Hardback144 PagesSize: 270 × 249 mm
120 colour illustrations
ISBN: 9781848223547Publication: March 02, 2020

Temples and Tombs

The Sacred and Monumental Architecture of Craig Hamilton

Ellis Woodman


Available for preorder: this book will be shipped on its publication date of March 02, 2020

  • Setting this work within historical context, Ellis Woodman provides fascinating insight into Hamilton's sacred and monumental architecture
  • The six in-depth building studies include the first mausoleum to be built in Highgate Cemetery for 100 years
  • Beautifully illustrated with specially commissioned photography and with many of Hamilton's watercolour presentation drawings

With an essay by Ellis Woodman which sets Hamilton’s work within a rich historical context, this book details six exquisite buildings which share a categorisation as works of sacred and monumental architecture. Three are Roman Catholic chapels, designed for country estates; two, mausoleums designed for London cemeteries; and one, a private bath house - the sole secular building but one which presents close formal relationships to the other featured designs on account of its conception, in architectural terms, as a temple.

These projects, in terms of their function, cost and reliance on pre-industrial craft skills – including a longstanding and close collaboration with Scottish sculptor Sandy Stoddart – let alone their classical expression, each sets them at some considerable remove from the mainstream of twenty-first century building production.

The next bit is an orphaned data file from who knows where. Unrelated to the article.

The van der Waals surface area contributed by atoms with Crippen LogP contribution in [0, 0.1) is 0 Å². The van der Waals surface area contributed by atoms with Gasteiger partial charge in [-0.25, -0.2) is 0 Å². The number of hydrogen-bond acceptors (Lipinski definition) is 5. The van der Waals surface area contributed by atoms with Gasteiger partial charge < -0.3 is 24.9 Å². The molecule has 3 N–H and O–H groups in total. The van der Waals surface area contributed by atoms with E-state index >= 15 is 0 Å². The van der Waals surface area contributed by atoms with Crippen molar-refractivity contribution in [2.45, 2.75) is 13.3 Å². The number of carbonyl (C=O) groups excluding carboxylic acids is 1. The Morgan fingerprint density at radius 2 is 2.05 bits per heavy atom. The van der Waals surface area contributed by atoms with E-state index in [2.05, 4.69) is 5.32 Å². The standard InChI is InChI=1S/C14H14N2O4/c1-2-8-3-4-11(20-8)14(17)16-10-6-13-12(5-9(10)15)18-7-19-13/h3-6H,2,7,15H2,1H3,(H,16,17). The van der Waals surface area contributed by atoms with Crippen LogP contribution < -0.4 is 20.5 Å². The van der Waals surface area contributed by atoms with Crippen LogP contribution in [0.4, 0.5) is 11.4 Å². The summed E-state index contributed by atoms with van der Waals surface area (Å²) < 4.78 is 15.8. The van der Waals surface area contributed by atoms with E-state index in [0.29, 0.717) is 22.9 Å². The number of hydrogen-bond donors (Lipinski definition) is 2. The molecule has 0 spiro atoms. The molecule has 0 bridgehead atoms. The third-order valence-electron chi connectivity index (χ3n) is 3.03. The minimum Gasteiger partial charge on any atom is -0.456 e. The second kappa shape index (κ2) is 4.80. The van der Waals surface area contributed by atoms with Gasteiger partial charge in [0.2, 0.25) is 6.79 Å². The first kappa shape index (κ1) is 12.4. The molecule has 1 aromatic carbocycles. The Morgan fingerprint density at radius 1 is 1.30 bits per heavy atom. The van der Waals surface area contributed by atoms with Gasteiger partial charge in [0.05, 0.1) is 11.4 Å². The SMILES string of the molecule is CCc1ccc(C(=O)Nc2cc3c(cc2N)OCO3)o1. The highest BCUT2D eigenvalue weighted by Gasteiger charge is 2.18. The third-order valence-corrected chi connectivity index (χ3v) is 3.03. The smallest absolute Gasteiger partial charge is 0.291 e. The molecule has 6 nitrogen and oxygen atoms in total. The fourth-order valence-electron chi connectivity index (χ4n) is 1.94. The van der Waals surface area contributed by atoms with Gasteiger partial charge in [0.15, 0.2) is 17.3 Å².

Craig Hamilton, an architect who first developed a fascination for classical culture in his native South Africa, has developed an approach to architecture which is very much in the tradition of Charles Robert Cockerell, who used classical forms as a rich source for inspiration, which he freely modified and set in an unorthodox combination to create a vital contemporary architecture. His work presents a significant challenge to the constrained field of expression within which most contemporary architecture operates and, more convincingly than any architect now working, Hamilton has demonstrated the continued capacity of the classical language to serve as the basis of an architecture that is personal, experimental and yet rich in shared meaning.

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